Johnstown approves football, volleyball
JOHNSTOWN — The Greater Johnstown School District Board of Education Tuesday night approved the playing of varsity football and volleyball.
The action was in the form of two resolutions both approved 7-2 during what board President Christopher Tallon called an “emergency” special meeting that was livestreamed. The two no votes were cast by Tallon and board member Beverly Alves.
Action by the board was time-sensitive because they were approving two “higher risk fall Season II sports” effective March 7. The Johnstown board took previous similar action approving varsity basketball.
Resolutions approved Tuesday night indicated that the district is in compliance with state and Fulton County Public Health Department guidelines.
Gov. Andrew Cuomo and the state Health Department authorized schools to operate certain higher-risk sports during the COVID-19 pandemic, effective Feb. 1.
The DOH also issued guidelines. The New York State Public High School Athletic Association has also issued revised guidelines more germaine to the COVID situation.
Board member Ronald Beck asked about soccer and field hockey.
“Those are medium risk and those may not carry the same requirements as the higher risk,” said Superintendent William Crankshaw.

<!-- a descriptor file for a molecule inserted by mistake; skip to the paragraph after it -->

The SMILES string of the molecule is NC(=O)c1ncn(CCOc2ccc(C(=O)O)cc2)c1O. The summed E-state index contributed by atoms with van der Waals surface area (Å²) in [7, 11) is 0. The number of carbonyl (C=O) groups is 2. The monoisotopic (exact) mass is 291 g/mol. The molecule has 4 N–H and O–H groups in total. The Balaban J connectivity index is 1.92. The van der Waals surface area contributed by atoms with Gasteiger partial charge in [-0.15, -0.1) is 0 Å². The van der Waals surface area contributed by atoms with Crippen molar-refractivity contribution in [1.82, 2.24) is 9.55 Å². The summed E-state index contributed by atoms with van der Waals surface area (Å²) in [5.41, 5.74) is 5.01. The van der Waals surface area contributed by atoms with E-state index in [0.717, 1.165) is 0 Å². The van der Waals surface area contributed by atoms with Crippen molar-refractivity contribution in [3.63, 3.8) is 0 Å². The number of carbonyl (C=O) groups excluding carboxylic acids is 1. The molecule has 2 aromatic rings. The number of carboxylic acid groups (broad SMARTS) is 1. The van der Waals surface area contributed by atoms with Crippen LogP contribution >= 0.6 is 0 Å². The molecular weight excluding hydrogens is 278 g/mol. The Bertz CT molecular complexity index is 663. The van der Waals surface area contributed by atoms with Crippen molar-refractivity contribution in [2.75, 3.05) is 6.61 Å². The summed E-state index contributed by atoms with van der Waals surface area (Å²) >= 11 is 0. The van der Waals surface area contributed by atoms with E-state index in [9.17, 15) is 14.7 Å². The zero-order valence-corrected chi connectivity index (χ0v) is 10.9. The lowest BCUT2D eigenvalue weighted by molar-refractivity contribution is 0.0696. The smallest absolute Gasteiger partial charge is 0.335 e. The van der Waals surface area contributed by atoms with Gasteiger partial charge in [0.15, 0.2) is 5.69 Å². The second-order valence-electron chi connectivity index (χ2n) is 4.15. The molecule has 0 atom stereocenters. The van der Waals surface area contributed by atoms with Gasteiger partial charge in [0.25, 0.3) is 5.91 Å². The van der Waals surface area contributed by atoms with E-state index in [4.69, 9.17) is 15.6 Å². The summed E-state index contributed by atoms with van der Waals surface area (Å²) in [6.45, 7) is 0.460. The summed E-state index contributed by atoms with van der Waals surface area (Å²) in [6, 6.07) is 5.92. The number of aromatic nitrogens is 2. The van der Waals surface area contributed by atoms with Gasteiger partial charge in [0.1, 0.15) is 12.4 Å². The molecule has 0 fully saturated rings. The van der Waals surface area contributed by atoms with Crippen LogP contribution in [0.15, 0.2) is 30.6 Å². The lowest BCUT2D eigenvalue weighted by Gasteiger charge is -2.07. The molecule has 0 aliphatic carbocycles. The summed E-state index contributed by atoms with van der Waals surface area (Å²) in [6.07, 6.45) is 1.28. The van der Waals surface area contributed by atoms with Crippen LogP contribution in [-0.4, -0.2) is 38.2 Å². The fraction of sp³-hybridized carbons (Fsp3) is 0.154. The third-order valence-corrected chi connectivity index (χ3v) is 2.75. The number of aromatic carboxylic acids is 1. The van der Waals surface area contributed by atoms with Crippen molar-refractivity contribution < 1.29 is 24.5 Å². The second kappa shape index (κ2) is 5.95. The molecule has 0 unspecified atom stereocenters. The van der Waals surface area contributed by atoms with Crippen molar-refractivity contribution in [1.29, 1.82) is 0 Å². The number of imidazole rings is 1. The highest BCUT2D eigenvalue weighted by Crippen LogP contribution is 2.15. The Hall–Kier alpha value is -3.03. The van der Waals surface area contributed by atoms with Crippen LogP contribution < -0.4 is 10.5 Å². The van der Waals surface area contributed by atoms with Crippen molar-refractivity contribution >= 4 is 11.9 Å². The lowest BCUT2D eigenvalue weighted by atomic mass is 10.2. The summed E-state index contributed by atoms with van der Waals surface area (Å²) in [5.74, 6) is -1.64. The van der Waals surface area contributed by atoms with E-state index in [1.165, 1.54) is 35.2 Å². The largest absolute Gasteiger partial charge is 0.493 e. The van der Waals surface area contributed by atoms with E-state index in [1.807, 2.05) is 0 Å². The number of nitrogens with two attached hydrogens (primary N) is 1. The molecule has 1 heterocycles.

Crankshaw said this action by the board merely allows the district “intention” and himself to approve the higher risk sports, which can also be curtailed. He said the COVID positivity rate in Fulton County earlier this week was 3.8 percent.
“I would just stay tuned for any any developments,” he said.
Currently, he said at least two Fulton County districts — the Gloversville Enlarged School District and Broadalbin-Perth Central School District — are okay to participate in football.
Tallon said his position is that he is personally “thrilled” higher-risk sports are now being allowed.
But he said he will vote no on this type of activity if the most important aspect of education — getting kids in classrooms — isn’t further sanctioned by the state.
“We still have a ways to go,” Tallon said.
Until the district can offer more academic opportunities, he said it is “counterproductive” to offer higher-risk sports. He also voted no on the previous basketball resolution.
“This is just a tool they’re [state] using to silence people,” Tallon said.
Alves said she is “nervous” at this time about allowing such sports during the pandemic.
“I want to make sure people are safe,” she said.
Board Vice President Kathryn Zajicek said such athletics should be up to parents and students, who seem to support it.
Board member Susanne Fitzgerald was okay with “any opportunities” offered during the pandemic.
“Whatever we can take advantage of, I want to do,” she said.
Patrick Oare said at least the students are “doing something” outside the classroom.
“I know these are different times for many,” said fellow board member Joyel Richardson.
But she added, “It’s a start in the right direction.”